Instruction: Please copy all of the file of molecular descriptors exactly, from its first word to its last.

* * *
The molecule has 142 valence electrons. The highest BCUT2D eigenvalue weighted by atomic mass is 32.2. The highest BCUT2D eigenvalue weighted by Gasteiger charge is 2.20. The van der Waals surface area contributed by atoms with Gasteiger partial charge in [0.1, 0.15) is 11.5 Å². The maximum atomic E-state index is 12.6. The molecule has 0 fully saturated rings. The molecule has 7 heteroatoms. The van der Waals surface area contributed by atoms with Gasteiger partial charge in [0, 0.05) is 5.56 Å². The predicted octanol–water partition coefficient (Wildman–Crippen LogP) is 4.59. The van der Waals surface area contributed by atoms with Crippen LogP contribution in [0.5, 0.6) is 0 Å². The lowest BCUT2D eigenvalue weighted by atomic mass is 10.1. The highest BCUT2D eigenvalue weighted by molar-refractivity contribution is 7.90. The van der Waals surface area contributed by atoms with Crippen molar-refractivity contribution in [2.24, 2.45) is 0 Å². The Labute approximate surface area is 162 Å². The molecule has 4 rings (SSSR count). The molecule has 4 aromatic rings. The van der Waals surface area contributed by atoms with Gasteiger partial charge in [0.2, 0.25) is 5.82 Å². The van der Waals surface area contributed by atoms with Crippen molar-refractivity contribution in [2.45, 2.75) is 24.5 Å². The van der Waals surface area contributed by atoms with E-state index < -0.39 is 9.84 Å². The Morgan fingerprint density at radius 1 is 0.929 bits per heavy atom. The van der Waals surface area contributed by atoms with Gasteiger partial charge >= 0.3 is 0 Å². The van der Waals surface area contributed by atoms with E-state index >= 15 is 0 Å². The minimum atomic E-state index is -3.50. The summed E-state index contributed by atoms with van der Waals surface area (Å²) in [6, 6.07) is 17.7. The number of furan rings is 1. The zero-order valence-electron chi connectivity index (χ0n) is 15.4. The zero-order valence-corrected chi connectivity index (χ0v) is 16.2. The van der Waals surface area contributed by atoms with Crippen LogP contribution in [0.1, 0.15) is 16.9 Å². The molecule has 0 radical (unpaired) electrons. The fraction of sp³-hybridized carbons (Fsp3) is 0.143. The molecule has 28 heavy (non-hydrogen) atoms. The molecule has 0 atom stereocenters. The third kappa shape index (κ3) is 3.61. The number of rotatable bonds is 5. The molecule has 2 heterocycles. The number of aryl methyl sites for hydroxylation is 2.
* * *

The molecule has 142 valence electrons. The highest BCUT2D eigenvalue weighted by atomic mass is 32.2. The highest BCUT2D eigenvalue weighted by Gasteiger charge is 2.20. The van der Waals surface area contributed by atoms with Gasteiger partial charge in [0.1, 0.15) is 11.5 Å². The maximum atomic E-state index is 12.6. The molecule has 0 fully saturated rings. The molecule has 7 heteroatoms. The van der Waals surface area contributed by atoms with Gasteiger partial charge in [0, 0.05) is 5.56 Å². The predicted octanol–water partition coefficient (Wildman–Crippen LogP) is 4.59. The van der Waals surface area contributed by atoms with Crippen LogP contribution in [0.5, 0.6) is 0 Å². The lowest BCUT2D eigenvalue weighted by atomic mass is 10.1. The highest BCUT2D eigenvalue weighted by molar-refractivity contribution is 7.90. The van der Waals surface area contributed by atoms with Crippen molar-refractivity contribution in [2.24, 2.45) is 0 Å². The Labute approximate surface area is 162 Å². The molecule has 4 rings (SSSR count). The molecule has 4 aromatic rings. The van der Waals surface area contributed by atoms with Gasteiger partial charge in [0.2, 0.25) is 5.82 Å². The van der Waals surface area contributed by atoms with Crippen molar-refractivity contribution in [2.45, 2.75) is 24.5 Å². The van der Waals surface area contributed by atoms with E-state index < -0.39 is 9.84 Å². The Morgan fingerprint density at radius 1 is 0.929 bits per heavy atom. The van der Waals surface area contributed by atoms with Gasteiger partial charge >= 0.3 is 0 Å². The van der Waals surface area contributed by atoms with E-state index >= 15 is 0 Å². The minimum atomic E-state index is -3.50. The summed E-state index contributed by atoms with van der Waals surface area (Å²) in [6, 6.07) is 17.7. The number of furan rings is 1. The zero-order valence-electron chi connectivity index (χ0n) is 15.4. The zero-order valence-corrected chi connectivity index (χ0v) is 16.2. The van der Waals surface area contributed by atoms with Crippen LogP contribution in [0.1, 0.15) is 16.9 Å². The molecule has 0 radical (unpaired) electrons. The fraction of sp³-hybridized carbons (Fsp3) is 0.143. The molecule has 28 heavy (non-hydrogen) atoms. The molecule has 0 atom stereocenters. The third kappa shape index (κ3) is 3.61. The number of rotatable bonds is 5. The molecule has 2 heterocycles. The number of aryl methyl sites for hydroxylation is 2.